Posted 11/27/2017 08:00 am
Updated 1 year ago
It’s a question every teacher has heard: “When will I use this in real life?”
Brayden likely asked this question during his time at Southside High School. He wanted to do well in school and to work and live in Independence County. He struggled in school because he didn’t know the answer. He couldn’t see how what he was learning connected to the life he wanted. When Brayden found his answer, he showed what every Arkansan can accomplish given the right direction.
The answer is different for everyone. When students understand how education connects to their futures, they are motivated to learn in school and graduate prepared for work. We need to get better at helping students see how what they learn applies to future jobs. We need more Arkansans to expect more.
It’s time to partner for change. Business leaders can help students find their answer by forming partnerships with educators. In Independence County, they are giving students like Brayden the tools to tackle this question head on. Project Future Story is a partnership among local businesses and Southside School District, the University of Arkansas Community College Batesville (UACCB) and Lyon College. Together, they are supporting students as they gain the skills and education local employers need.
Brayden is one example of why Project Future Story was created. After he discovered an interest in welding at Southside, a program sponsored by Bad Boy Mowers at UACCB enabled him to take advanced welding classes. Teachers and community leaders empowered Brayden to connect his education to career goals. While still in high school, Brayden started a part-time job at Bad Boy. By the time he graduated, he earned a certificate in industrial technology and secured a full-time job at Bad Boy where in his first year he took home $39,000 after taxes.
Without Project Future Story, Brayden says, “I wouldn’t be going to school, probably be working a dead-end job.” Instead, he has purchased his first home at age 19 and is on a bright career path. With college credit under his belt, he’s prepared to continue his education if he chooses. His story is just one of many in Independence County where business leaders have partnered with educators to help more students figure out how education connects to real life.
For students who want to continue their education in college, UACCB’s partnership with Southside School District makes concurrent college credit more affordable. Together, they are creating a system where students acquire degrees and certificates that match local employers’ needs. Businesses offer more opportunities through internships and jobs. Lyon College has created a seamless transfer process into four-year programs and reduced tuition for UACCB graduates. Now, a Southside student can get on-the-job experience while in high school and earn a bachelor’s degree at a fraction of the price.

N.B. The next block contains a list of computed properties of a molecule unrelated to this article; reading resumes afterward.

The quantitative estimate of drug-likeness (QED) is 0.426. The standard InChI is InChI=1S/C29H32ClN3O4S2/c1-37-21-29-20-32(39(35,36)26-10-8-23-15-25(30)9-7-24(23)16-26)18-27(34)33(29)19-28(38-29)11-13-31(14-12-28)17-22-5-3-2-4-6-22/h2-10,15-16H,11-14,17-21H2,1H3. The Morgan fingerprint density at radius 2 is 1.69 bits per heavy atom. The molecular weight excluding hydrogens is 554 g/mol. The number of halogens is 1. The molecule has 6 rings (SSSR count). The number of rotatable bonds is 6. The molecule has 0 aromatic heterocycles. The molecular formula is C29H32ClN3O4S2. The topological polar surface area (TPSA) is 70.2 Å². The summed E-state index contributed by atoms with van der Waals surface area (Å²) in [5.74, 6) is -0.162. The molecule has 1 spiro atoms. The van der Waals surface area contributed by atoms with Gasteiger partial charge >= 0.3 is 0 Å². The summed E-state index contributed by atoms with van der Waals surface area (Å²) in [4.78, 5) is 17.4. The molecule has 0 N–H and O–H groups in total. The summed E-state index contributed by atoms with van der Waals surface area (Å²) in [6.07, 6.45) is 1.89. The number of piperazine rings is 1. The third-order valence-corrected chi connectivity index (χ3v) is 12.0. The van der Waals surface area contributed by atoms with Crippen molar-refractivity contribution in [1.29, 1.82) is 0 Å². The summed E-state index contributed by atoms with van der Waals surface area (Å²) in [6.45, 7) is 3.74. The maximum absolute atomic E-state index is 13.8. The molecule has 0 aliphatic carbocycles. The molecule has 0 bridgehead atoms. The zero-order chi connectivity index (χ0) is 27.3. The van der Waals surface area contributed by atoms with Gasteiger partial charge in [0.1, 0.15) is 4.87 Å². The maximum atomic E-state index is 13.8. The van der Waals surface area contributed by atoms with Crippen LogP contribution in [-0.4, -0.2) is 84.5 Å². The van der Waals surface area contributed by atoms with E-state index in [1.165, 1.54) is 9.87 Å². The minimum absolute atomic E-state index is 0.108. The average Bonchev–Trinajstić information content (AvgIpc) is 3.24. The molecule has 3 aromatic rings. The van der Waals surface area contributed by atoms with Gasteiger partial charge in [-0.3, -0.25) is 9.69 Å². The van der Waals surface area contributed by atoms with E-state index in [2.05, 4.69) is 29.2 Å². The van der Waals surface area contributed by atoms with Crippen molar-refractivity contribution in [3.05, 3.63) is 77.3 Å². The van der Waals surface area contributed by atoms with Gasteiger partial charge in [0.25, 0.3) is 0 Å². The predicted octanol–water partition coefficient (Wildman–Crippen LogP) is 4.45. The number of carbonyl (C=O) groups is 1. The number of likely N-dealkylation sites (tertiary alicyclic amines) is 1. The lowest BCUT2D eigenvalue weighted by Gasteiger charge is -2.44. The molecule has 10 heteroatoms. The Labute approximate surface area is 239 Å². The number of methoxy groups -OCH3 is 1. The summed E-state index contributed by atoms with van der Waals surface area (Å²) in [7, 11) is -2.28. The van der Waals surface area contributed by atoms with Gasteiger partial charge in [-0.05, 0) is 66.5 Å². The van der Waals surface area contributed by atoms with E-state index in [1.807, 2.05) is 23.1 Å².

Through Project Future Story, students are prepared from the first day of preschool to the first day on the job. They graduate ready to start college or to start working in fields like industrial technology, health care, education and computer information systems.
Has the investment been worth it for businesses? Ask Scott Lancaster, general counsel for Bad Boy Mowers. “We get to pick and choose who we want as opposed to having to settle,” he says. What’s worked for Bad Boy can work elsewhere, Lancaster says. “Work with a school,” he says. “Get that first employee that fits this new profile. Better educated, better motivated.”
According to the Winthrop Rockefeller Foundation’s (WRF) report Expect More Arkansas: Our Jobs, Our Future, there are 1.6 million jobs in Arkansas now, and a half million more coming in the next decade. The bad news is 70 percent of the jobs currently available require a high school diploma or less. More Arkansans have to earn certificates or degrees after high school. If we don’t, the majority of jobs in Arkansas’ future will continue to be low-skill and provide low wages.
It’s time to partner for change. It’s time to make sure more Arkansans have the skills employers need.
WRF launched Expect More Arkansas because we believe partnerships like Project Future Story will produce fewer students who ask, “When will I use this in real life?” When they do, the entire community has answers. Together with business leaders, educators and policymakers, we are sharing what it takes to train, attract and retain a skilled workforce in Arkansas to increase prosperity for all employers and residents.
Learn more and join the Expect More movement at expectmorenow.org.